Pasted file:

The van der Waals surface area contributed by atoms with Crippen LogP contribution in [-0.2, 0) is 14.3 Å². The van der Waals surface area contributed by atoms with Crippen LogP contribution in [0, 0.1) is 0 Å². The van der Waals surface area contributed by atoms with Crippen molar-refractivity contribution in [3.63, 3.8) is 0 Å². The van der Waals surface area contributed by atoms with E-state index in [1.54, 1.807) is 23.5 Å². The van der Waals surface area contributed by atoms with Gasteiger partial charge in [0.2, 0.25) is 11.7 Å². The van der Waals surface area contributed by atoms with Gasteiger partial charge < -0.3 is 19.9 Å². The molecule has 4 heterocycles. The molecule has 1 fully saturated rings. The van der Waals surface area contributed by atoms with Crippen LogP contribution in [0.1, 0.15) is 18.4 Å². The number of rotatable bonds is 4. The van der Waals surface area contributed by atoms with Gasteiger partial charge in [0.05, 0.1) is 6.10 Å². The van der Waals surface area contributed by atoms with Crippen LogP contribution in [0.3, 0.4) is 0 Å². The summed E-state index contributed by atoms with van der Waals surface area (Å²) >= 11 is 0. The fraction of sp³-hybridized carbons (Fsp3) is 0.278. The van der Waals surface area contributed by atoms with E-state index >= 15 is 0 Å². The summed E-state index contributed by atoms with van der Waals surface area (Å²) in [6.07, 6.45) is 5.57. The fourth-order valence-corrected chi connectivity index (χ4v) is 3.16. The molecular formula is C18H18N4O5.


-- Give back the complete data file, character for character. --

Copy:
The van der Waals surface area contributed by atoms with Crippen LogP contribution in [-0.2, 0) is 14.3 Å². The van der Waals surface area contributed by atoms with Crippen LogP contribution in [0, 0.1) is 0 Å². The van der Waals surface area contributed by atoms with Crippen molar-refractivity contribution in [3.63, 3.8) is 0 Å². The van der Waals surface area contributed by atoms with E-state index in [1.54, 1.807) is 23.5 Å². The van der Waals surface area contributed by atoms with Gasteiger partial charge in [0.2, 0.25) is 11.7 Å². The van der Waals surface area contributed by atoms with Gasteiger partial charge < -0.3 is 19.9 Å². The molecule has 4 heterocycles. The molecule has 1 fully saturated rings. The van der Waals surface area contributed by atoms with Crippen LogP contribution in [0.1, 0.15) is 18.4 Å². The number of rotatable bonds is 4. The van der Waals surface area contributed by atoms with Gasteiger partial charge in [0.05, 0.1) is 6.10 Å². The van der Waals surface area contributed by atoms with Crippen LogP contribution in [0.3, 0.4) is 0 Å². The summed E-state index contributed by atoms with van der Waals surface area (Å²) >= 11 is 0. The fraction of sp³-hybridized carbons (Fsp3) is 0.278. The van der Waals surface area contributed by atoms with E-state index >= 15 is 0 Å². The summed E-state index contributed by atoms with van der Waals surface area (Å²) in [6.07, 6.45) is 5.57. The fourth-order valence-corrected chi connectivity index (χ4v) is 3.16. The molecular formula is C18H18N4O5.